A natural person with a freehold interest in the rental unit may recover possession of a rental unit where he or she seeks in good faith to recover possession of such rental unit for his or her immediate and personal use and occupancy as a dwelling.

[4] 14 DCMR § 3313.1 (1985) provides:

In computing any period of time prescribed or allowed by these rules, only business days shall be counted. Saturdays, Sundays, and legal holidays are excluded, as is the day in which the designated period of time begins to run.

14 DCMR § 3320.6 provides:

Failure of the Commission to act within the fifteen (15) day time period set forth in § 3320.5 shall constitute a denial of the motion for reconsideration.

The RHS twice repromulgated these regulations on an emergency basis in 1985. See 32 D.C.Reg. 4,750 (Aug. 16, 1985); 32 D.C.Reg. 6,756 (Nov. 22, 1985).

[5] D.C.App.R. 15(a) provides in pertinent part:

Petition for review of order; joint petition. Review of orders and decisions of an agency shall be obtained by filing with the clerk of this court a petition for review within thirty days after notice is given, in conformance with the rules or regulations of the agency, of the order or decision sought to be reviewed (unless an applicable statute provides a different time for filing said petition) and by tendering the prescribed docketing fee to the clerk. In the event the time prescribed by statute is less than seven days, intermediate Saturdays, Sundays, and legal holidays shall be excluded in the computation unless the statute expressly provides otherwise. If the order or decision is made out of the presence of the parties and notice thereof is by mail, the petitioner shall have five additional days from the date of mailing . . . Filing may be accomplished by mail addressed to the clerk, but filing shall not be deemed timely unless the petition is received within the prescribed time period, accompanied by the appropriate fee. . . .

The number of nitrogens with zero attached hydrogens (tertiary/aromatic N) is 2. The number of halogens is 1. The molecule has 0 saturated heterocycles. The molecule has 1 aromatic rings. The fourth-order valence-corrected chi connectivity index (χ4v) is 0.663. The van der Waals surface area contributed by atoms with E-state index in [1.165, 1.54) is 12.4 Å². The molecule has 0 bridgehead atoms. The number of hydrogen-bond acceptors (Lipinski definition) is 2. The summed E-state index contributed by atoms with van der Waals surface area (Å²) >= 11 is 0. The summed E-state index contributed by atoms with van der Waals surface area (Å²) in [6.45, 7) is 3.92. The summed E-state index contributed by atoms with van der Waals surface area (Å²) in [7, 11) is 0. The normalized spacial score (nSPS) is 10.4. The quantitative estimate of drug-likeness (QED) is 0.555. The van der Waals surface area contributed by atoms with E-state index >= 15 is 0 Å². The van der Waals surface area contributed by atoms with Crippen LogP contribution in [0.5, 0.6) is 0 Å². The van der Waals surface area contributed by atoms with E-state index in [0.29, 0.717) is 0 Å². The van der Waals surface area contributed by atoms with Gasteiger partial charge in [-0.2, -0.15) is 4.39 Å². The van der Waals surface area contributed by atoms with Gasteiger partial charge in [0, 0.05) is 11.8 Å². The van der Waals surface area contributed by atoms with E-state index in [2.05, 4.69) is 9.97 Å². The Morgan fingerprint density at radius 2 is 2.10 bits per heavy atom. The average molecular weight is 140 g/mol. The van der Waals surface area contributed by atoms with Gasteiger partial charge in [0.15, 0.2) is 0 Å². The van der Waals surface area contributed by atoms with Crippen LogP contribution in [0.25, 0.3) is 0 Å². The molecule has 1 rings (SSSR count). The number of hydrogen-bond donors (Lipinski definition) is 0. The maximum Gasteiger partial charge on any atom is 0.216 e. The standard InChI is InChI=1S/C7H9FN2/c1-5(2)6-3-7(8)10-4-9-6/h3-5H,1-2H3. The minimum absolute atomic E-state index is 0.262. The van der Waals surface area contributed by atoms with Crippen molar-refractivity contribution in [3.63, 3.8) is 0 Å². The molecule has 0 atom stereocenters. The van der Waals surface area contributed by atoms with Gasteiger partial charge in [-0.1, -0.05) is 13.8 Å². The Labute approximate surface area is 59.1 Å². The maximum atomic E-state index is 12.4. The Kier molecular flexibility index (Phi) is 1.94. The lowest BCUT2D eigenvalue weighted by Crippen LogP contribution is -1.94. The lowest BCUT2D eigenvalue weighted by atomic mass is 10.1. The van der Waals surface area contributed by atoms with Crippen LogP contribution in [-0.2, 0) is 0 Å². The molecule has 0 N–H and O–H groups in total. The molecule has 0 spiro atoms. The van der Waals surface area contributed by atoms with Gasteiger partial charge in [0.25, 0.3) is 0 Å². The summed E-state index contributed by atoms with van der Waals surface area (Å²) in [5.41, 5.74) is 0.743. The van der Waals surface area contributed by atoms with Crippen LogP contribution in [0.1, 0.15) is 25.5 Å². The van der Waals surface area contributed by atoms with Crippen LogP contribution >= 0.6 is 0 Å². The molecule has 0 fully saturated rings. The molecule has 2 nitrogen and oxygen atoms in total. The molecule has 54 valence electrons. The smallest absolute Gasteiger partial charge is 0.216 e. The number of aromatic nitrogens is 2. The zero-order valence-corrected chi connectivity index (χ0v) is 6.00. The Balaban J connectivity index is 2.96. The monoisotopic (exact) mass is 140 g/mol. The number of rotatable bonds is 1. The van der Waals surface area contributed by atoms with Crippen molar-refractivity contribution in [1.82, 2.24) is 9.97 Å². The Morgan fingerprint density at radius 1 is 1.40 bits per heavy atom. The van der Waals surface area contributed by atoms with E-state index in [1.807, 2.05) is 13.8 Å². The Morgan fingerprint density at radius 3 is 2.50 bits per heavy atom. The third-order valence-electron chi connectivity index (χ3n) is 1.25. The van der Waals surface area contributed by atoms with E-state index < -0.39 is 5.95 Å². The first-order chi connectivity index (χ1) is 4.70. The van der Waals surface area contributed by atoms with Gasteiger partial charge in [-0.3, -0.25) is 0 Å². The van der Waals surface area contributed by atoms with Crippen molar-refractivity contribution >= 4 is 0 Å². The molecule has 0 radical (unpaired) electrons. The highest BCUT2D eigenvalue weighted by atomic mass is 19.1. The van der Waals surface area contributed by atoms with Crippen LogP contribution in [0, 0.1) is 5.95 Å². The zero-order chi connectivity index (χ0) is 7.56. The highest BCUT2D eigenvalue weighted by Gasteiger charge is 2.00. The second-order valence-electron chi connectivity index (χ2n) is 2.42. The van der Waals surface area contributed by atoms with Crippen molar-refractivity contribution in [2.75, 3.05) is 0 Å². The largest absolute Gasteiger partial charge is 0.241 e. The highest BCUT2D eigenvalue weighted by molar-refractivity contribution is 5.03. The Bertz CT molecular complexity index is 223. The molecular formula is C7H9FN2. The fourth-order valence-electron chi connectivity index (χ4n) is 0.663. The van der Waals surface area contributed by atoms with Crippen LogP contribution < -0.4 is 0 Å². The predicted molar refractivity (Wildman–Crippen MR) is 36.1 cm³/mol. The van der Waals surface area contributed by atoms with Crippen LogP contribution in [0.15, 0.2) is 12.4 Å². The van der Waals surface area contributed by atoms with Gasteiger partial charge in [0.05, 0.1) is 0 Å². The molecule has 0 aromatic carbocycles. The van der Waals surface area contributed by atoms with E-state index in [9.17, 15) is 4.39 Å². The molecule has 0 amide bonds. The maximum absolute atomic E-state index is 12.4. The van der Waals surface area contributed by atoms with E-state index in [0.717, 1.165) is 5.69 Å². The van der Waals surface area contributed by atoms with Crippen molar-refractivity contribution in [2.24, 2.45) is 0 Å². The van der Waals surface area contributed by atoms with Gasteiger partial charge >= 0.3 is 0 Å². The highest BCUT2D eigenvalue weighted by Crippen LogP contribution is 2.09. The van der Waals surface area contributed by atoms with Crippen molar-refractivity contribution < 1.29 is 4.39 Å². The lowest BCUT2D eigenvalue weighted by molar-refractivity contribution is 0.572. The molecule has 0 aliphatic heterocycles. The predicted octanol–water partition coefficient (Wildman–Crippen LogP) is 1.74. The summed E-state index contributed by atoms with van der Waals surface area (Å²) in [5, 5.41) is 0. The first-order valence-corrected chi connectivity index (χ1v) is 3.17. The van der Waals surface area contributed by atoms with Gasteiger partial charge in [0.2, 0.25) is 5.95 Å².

[6] In Askin, supra, the court noted, without deciding the issue, that in cases where the RHC automatically denied a motion, it might be appropriate to add a mailing period to the normal time limits of our rules. "The reasoning would be, perhaps, that it is only after that three-day period in which no notice granting reconsideration is received that a party may be confident that there has been a `failure of the Commission to act' upon the motion, which shall thus `constitute' its denial." Askin, supra, 521 A.2d at 675 n. 15. In its brief, the RHC also views as appropriate the addition of the mailing period.